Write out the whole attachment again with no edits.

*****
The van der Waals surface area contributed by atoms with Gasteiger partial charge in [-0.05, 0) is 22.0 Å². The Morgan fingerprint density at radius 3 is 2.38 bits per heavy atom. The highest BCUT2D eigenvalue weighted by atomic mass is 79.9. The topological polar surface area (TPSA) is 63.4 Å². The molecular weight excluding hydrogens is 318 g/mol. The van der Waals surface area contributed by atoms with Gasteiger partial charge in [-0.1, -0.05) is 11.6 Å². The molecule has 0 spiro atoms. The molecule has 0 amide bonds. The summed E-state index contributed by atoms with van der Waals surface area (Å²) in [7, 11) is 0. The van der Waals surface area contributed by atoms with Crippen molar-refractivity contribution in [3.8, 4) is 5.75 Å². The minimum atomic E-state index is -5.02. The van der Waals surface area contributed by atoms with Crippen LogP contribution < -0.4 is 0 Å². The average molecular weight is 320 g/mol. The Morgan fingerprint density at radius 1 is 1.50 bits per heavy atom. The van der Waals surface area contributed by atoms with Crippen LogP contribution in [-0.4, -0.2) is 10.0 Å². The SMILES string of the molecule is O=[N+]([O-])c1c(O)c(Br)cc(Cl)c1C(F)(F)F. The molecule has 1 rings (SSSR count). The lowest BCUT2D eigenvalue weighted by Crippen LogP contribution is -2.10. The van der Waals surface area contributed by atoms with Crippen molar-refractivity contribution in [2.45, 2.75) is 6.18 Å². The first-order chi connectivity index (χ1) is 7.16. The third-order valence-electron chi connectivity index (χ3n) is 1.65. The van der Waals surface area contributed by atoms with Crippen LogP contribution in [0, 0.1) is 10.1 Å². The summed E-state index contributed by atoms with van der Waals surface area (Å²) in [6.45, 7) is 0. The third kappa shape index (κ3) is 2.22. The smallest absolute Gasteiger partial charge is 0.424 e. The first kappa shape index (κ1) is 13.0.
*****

The van der Waals surface area contributed by atoms with Gasteiger partial charge in [-0.05, 0) is 22.0 Å². The Morgan fingerprint density at radius 3 is 2.38 bits per heavy atom. The highest BCUT2D eigenvalue weighted by atomic mass is 79.9. The topological polar surface area (TPSA) is 63.4 Å². The molecular weight excluding hydrogens is 318 g/mol. The van der Waals surface area contributed by atoms with Gasteiger partial charge in [-0.1, -0.05) is 11.6 Å². The molecule has 0 spiro atoms. The molecule has 0 amide bonds. The summed E-state index contributed by atoms with van der Waals surface area (Å²) in [7, 11) is 0. The van der Waals surface area contributed by atoms with Crippen molar-refractivity contribution in [3.8, 4) is 5.75 Å². The minimum atomic E-state index is -5.02. The van der Waals surface area contributed by atoms with Crippen LogP contribution < -0.4 is 0 Å². The average molecular weight is 320 g/mol. The Morgan fingerprint density at radius 1 is 1.50 bits per heavy atom. The van der Waals surface area contributed by atoms with Crippen LogP contribution in [-0.4, -0.2) is 10.0 Å². The SMILES string of the molecule is O=[N+]([O-])c1c(O)c(Br)cc(Cl)c1C(F)(F)F. The molecule has 1 rings (SSSR count). The lowest BCUT2D eigenvalue weighted by Crippen LogP contribution is -2.10. The van der Waals surface area contributed by atoms with Crippen molar-refractivity contribution in [2.45, 2.75) is 6.18 Å². The first-order chi connectivity index (χ1) is 7.16. The third-order valence-electron chi connectivity index (χ3n) is 1.65. The van der Waals surface area contributed by atoms with Crippen LogP contribution in [0, 0.1) is 10.1 Å². The summed E-state index contributed by atoms with van der Waals surface area (Å²) in [6.45, 7) is 0. The third kappa shape index (κ3) is 2.22. The smallest absolute Gasteiger partial charge is 0.424 e. The first kappa shape index (κ1) is 13.0.